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What to do with the ashes


Perhaps the greatest advantage of cremation is the variety of commemoration possible for the cremated remains.
It is interesting that there are very few laws governing cremated remains and unlike some countries they may be scattered freely as long as the landowner's consent is obtained.

Generally, we advise the crematorium before the funeral in respect of the cremated remains. If necessary we will collect the remains from the crematorium, usually the working day after the cremation.

The final dispersal of the cremated remains may be a very simple decision for you; the deceased may have left instructions or there may be family history to guide you. For now, we will assume the decision is not so simple and discuss below some of the options open to you.

While there is no need to rush this decision, we feel it is very important to keep it firmly in mind. As the funeral passes, the decision may become increasingly difficult and as you come to terms with your bereavement, increasingly painful to bring back as a discussion with the family. If we are looking after the remains then periodically we will remind you that a decision is still to be made. We recommend setting a goal or date to aim at for a decision.

At the crematorium


Gardens of Remembrance. All crematoria have a Garden of Remembrance of some description. Generally a Garden of Remembrance will offer a way to scatter cremated remains in a proper and decent manner. This will satisfy families when they consider the act of cremation to be final and do not require a focal point for the future. Scattering in a Garden of Remembrance is often annonymous and rarely gives opportunity for direct commemoration. One must bear in mind that a crematorium is offering a facility to a large number of families in a relatively small area.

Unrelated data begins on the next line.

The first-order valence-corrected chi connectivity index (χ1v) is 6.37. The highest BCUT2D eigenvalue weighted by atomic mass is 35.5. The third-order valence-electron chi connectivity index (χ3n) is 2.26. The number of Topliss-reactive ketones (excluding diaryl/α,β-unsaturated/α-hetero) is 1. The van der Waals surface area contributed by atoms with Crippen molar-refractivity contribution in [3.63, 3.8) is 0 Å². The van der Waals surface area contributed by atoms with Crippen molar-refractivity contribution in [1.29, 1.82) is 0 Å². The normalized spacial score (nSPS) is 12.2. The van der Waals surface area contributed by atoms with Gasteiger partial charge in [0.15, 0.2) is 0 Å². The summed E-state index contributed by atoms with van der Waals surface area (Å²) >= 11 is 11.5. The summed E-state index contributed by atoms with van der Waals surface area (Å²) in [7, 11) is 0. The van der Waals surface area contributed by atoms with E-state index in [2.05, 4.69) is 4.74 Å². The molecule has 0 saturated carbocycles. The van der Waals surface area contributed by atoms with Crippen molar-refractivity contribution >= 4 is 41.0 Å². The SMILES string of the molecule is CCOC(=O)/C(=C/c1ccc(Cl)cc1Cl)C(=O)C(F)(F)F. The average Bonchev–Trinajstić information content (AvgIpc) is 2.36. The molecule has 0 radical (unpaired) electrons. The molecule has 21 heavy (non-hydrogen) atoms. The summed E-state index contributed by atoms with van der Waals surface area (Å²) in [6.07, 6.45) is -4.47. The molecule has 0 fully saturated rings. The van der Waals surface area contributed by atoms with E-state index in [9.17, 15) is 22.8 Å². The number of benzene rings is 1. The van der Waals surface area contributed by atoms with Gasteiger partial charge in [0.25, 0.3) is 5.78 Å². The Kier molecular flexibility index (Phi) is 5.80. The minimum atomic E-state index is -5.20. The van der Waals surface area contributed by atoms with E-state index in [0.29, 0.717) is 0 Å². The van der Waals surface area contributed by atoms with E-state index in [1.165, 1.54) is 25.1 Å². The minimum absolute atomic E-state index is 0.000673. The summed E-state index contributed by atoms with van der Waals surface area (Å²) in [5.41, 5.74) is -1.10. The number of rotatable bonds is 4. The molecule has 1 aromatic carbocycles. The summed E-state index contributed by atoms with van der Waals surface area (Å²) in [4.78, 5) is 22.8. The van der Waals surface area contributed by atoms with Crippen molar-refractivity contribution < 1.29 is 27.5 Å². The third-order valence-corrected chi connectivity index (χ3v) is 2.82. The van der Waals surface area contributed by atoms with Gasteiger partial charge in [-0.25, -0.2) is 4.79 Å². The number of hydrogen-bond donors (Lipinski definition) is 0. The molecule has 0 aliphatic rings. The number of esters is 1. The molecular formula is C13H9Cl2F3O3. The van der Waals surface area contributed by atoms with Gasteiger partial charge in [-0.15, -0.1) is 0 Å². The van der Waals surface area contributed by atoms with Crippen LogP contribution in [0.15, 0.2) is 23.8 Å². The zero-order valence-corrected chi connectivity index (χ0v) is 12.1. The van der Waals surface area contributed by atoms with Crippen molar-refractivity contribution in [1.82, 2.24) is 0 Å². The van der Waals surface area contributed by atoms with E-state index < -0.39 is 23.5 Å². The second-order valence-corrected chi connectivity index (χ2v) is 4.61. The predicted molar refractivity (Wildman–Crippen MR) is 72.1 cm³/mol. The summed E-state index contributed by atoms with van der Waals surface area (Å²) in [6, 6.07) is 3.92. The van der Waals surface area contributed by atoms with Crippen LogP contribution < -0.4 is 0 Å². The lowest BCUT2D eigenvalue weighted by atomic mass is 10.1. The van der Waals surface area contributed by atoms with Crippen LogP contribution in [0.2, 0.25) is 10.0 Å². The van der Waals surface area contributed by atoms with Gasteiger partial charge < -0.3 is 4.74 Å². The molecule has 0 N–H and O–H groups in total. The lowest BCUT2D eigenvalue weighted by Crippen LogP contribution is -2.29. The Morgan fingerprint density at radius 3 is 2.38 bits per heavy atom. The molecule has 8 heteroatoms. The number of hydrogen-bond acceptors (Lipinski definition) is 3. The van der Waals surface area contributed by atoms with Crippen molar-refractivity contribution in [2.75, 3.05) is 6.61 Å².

Book of Remembrance - This is often chosen as a memorial when the remains have been scattered in the Garden of Remembrance. Obviously, the book does not tie up tangibly with cremated remains.

Plaques etc - Most crematoria offer other ways to commemorate the deceased, which may be tangible to where the ashes are scattered/buried. This may be by way of a plaque on a wall, a memorial shrub or tree or perhaps a plot where the remains are buried. Families should consider carefully the 'term' for the memorial before making a decision: often such memorials have to be renewed after only a few years.
 

Away from the crematorium


In the early 1960s only 10% of cremated remains were removed from the crematorium, the others being scattered or buried on site. By 2000 the number being removed had increased to over 50% and is still increasing today.

Cremated remains may be scattered in a favourite place although you should have the landowner's permission. As examples, golf courses, at sea, the New Forest are to name just a few.

A memorial tree - Often families like the concept of having something that will live and grow to commemorate the deceased; it is as if to put something back into the environment. You may like to look at our page discussing 'Woodland Burial' under 'Help and Advice' or perhaps visit the Harbour View website

A family grave - You may have a grave that is considered full for traditional burial. It is most likely that cremated remains could be buried into the grave as the amount of room a casket requires is minimal. Using an old family grave has the advantages of reunion and a clear possibility for commemoration.

A new burial plot - Cemeteries and some churchyards offer small graves specifically for the burial of cremated remains. This facility offers the benefit of long-term commemoration and perhaps in time may be used by other members of the family when their time comes.

  • Own garden - An obvious note of caution is that sooner or later the family will sell the property and control would be lost over the spot where the remains are buried/scattered.
  • Keeping the remains at home - Families should be careful doing this: it is unfinished business and without a final aim can lead to problems over time.

The abstract - Cremated remains can be made into jewellery, sent into space among other things. Please ask us for details if required.